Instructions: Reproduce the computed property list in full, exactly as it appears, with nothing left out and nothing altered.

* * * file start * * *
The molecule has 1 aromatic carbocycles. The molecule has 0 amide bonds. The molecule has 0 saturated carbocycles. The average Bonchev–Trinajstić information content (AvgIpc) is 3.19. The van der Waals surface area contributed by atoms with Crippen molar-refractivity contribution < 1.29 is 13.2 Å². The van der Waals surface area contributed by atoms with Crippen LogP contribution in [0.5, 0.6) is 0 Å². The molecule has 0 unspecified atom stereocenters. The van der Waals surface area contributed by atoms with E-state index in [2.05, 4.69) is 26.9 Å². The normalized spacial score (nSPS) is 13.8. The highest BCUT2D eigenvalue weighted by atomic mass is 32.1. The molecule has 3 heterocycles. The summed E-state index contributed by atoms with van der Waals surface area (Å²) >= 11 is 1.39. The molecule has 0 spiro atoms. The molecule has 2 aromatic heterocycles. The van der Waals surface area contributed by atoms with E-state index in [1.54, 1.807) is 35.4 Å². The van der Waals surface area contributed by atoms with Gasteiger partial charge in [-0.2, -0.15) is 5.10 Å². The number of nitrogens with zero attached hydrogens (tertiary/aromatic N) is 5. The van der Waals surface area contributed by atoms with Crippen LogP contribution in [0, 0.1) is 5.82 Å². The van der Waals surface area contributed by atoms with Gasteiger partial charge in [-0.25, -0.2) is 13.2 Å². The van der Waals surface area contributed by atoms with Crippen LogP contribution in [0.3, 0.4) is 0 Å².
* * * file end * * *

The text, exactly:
The molecule has 1 aromatic carbocycles. The molecule has 0 amide bonds. The molecule has 0 saturated carbocycles. The average Bonchev–Trinajstić information content (AvgIpc) is 3.19. The van der Waals surface area contributed by atoms with Crippen molar-refractivity contribution < 1.29 is 13.2 Å². The van der Waals surface area contributed by atoms with Crippen LogP contribution in [0.5, 0.6) is 0 Å². The molecule has 0 unspecified atom stereocenters. The van der Waals surface area contributed by atoms with E-state index in [2.05, 4.69) is 26.9 Å². The normalized spacial score (nSPS) is 13.8. The highest BCUT2D eigenvalue weighted by atomic mass is 32.1. The molecule has 3 heterocycles. The summed E-state index contributed by atoms with van der Waals surface area (Å²) >= 11 is 1.39. The molecule has 0 spiro atoms. The molecule has 2 aromatic heterocycles. The van der Waals surface area contributed by atoms with E-state index in [1.54, 1.807) is 35.4 Å². The van der Waals surface area contributed by atoms with Gasteiger partial charge in [-0.2, -0.15) is 5.10 Å². The number of nitrogens with zero attached hydrogens (tertiary/aromatic N) is 5. The van der Waals surface area contributed by atoms with Crippen LogP contribution in [0, 0.1) is 5.82 Å². The van der Waals surface area contributed by atoms with Gasteiger partial charge in [-0.25, -0.2) is 13.2 Å². The van der Waals surface area contributed by atoms with Crippen LogP contribution in [0.3, 0.4) is 0 Å².